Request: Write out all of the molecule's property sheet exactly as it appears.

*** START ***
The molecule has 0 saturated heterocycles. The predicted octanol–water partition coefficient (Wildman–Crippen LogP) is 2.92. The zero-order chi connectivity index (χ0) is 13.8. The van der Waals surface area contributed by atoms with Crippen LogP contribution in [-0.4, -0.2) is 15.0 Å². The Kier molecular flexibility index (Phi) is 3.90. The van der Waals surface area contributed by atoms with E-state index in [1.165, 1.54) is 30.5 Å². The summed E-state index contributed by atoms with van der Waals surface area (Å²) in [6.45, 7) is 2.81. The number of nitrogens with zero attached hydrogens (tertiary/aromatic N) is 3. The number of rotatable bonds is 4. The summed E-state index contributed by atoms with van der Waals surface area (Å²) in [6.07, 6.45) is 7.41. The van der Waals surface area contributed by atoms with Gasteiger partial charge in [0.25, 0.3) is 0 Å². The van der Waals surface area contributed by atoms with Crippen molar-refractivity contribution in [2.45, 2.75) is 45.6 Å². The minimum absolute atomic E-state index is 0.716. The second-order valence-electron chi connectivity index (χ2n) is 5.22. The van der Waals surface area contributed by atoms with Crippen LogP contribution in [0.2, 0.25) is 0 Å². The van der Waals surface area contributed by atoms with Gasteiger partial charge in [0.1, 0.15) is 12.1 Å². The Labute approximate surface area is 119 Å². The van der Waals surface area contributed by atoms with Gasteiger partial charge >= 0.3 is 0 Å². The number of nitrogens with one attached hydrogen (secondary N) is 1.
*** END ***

The molecule has 0 saturated heterocycles. The predicted octanol–water partition coefficient (Wildman–Crippen LogP) is 2.92. The zero-order chi connectivity index (χ0) is 13.8. The van der Waals surface area contributed by atoms with Crippen LogP contribution in [-0.4, -0.2) is 15.0 Å². The Kier molecular flexibility index (Phi) is 3.90. The van der Waals surface area contributed by atoms with E-state index in [1.165, 1.54) is 30.5 Å². The summed E-state index contributed by atoms with van der Waals surface area (Å²) in [6.45, 7) is 2.81. The number of nitrogens with zero attached hydrogens (tertiary/aromatic N) is 3. The number of rotatable bonds is 4. The summed E-state index contributed by atoms with van der Waals surface area (Å²) in [6.07, 6.45) is 7.41. The van der Waals surface area contributed by atoms with Gasteiger partial charge in [0.25, 0.3) is 0 Å². The van der Waals surface area contributed by atoms with Crippen molar-refractivity contribution in [2.45, 2.75) is 45.6 Å². The minimum absolute atomic E-state index is 0.716. The second-order valence-electron chi connectivity index (χ2n) is 5.22. The van der Waals surface area contributed by atoms with Crippen LogP contribution in [0.2, 0.25) is 0 Å². The van der Waals surface area contributed by atoms with Gasteiger partial charge in [0.1, 0.15) is 12.1 Å². The Labute approximate surface area is 119 Å². The van der Waals surface area contributed by atoms with Gasteiger partial charge >= 0.3 is 0 Å². The number of nitrogens with one attached hydrogen (secondary N) is 1.